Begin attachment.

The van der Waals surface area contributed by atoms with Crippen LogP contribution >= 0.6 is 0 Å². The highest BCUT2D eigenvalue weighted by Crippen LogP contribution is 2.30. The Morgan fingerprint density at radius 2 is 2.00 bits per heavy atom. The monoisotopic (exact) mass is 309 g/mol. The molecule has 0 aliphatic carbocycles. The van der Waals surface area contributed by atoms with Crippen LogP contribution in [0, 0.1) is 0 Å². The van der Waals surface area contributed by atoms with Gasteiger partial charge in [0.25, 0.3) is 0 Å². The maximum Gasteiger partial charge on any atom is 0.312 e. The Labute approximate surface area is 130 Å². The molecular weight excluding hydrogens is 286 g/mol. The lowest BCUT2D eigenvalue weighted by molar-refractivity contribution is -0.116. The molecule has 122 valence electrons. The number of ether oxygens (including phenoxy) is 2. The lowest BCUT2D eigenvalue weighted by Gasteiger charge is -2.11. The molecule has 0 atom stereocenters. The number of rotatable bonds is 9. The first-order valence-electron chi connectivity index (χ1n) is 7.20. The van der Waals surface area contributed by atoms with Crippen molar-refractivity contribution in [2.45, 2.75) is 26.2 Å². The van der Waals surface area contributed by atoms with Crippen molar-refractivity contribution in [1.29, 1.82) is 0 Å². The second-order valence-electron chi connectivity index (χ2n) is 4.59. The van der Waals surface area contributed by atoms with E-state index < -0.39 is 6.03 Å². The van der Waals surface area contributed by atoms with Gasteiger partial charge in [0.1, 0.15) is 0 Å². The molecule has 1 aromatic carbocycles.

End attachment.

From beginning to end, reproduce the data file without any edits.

The van der Waals surface area contributed by atoms with Crippen LogP contribution >= 0.6 is 0 Å². The highest BCUT2D eigenvalue weighted by Crippen LogP contribution is 2.30. The Morgan fingerprint density at radius 2 is 2.00 bits per heavy atom. The monoisotopic (exact) mass is 309 g/mol. The molecule has 0 aliphatic carbocycles. The van der Waals surface area contributed by atoms with Crippen LogP contribution in [0, 0.1) is 0 Å². The van der Waals surface area contributed by atoms with Gasteiger partial charge in [0.25, 0.3) is 0 Å². The maximum Gasteiger partial charge on any atom is 0.312 e. The Labute approximate surface area is 130 Å². The molecular weight excluding hydrogens is 286 g/mol. The lowest BCUT2D eigenvalue weighted by molar-refractivity contribution is -0.116. The molecule has 122 valence electrons. The number of ether oxygens (including phenoxy) is 2. The lowest BCUT2D eigenvalue weighted by Gasteiger charge is -2.11. The molecule has 0 atom stereocenters. The number of rotatable bonds is 9. The first-order valence-electron chi connectivity index (χ1n) is 7.20. The van der Waals surface area contributed by atoms with Crippen molar-refractivity contribution in [2.45, 2.75) is 26.2 Å². The van der Waals surface area contributed by atoms with Crippen molar-refractivity contribution in [1.29, 1.82) is 0 Å². The second-order valence-electron chi connectivity index (χ2n) is 4.59. The van der Waals surface area contributed by atoms with E-state index < -0.39 is 6.03 Å². The van der Waals surface area contributed by atoms with Gasteiger partial charge in [0.1, 0.15) is 0 Å². The molecule has 1 aromatic carbocycles.